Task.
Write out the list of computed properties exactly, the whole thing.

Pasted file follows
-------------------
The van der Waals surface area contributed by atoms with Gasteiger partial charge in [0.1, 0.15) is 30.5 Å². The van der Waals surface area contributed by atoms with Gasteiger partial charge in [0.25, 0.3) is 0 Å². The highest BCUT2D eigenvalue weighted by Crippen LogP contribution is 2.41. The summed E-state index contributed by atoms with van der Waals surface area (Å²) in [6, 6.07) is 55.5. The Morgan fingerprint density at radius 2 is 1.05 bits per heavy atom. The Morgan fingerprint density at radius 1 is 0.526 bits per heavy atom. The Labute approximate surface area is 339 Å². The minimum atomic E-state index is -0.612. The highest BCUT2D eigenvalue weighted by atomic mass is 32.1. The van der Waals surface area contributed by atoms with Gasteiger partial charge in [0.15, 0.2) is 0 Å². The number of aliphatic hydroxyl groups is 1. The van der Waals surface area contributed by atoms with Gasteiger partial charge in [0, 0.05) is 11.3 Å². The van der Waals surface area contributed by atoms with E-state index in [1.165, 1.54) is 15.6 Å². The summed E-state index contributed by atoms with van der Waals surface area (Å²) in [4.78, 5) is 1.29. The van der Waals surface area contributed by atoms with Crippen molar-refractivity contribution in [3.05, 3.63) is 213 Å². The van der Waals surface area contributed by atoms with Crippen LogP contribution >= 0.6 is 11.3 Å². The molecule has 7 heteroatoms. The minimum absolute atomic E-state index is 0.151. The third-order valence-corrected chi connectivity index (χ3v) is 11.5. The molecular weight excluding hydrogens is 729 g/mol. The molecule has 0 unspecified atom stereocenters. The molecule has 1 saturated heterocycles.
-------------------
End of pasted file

The van der Waals surface area contributed by atoms with Gasteiger partial charge in [0.1, 0.15) is 30.5 Å². The van der Waals surface area contributed by atoms with Gasteiger partial charge in [0.25, 0.3) is 0 Å². The highest BCUT2D eigenvalue weighted by Crippen LogP contribution is 2.41. The summed E-state index contributed by atoms with van der Waals surface area (Å²) in [6, 6.07) is 55.5. The Morgan fingerprint density at radius 2 is 1.05 bits per heavy atom. The Morgan fingerprint density at radius 1 is 0.526 bits per heavy atom. The Labute approximate surface area is 339 Å². The minimum atomic E-state index is -0.612. The highest BCUT2D eigenvalue weighted by atomic mass is 32.1. The van der Waals surface area contributed by atoms with Gasteiger partial charge in [0.15, 0.2) is 0 Å². The number of aliphatic hydroxyl groups is 1. The van der Waals surface area contributed by atoms with Gasteiger partial charge in [0, 0.05) is 11.3 Å². The van der Waals surface area contributed by atoms with E-state index in [1.165, 1.54) is 15.6 Å². The summed E-state index contributed by atoms with van der Waals surface area (Å²) in [4.78, 5) is 1.29. The van der Waals surface area contributed by atoms with Crippen molar-refractivity contribution in [3.05, 3.63) is 213 Å². The van der Waals surface area contributed by atoms with Crippen LogP contribution >= 0.6 is 11.3 Å². The molecule has 7 heteroatoms. The minimum absolute atomic E-state index is 0.151. The third-order valence-corrected chi connectivity index (χ3v) is 11.5. The molecular weight excluding hydrogens is 729 g/mol. The molecule has 0 unspecified atom stereocenters. The molecule has 1 saturated heterocycles.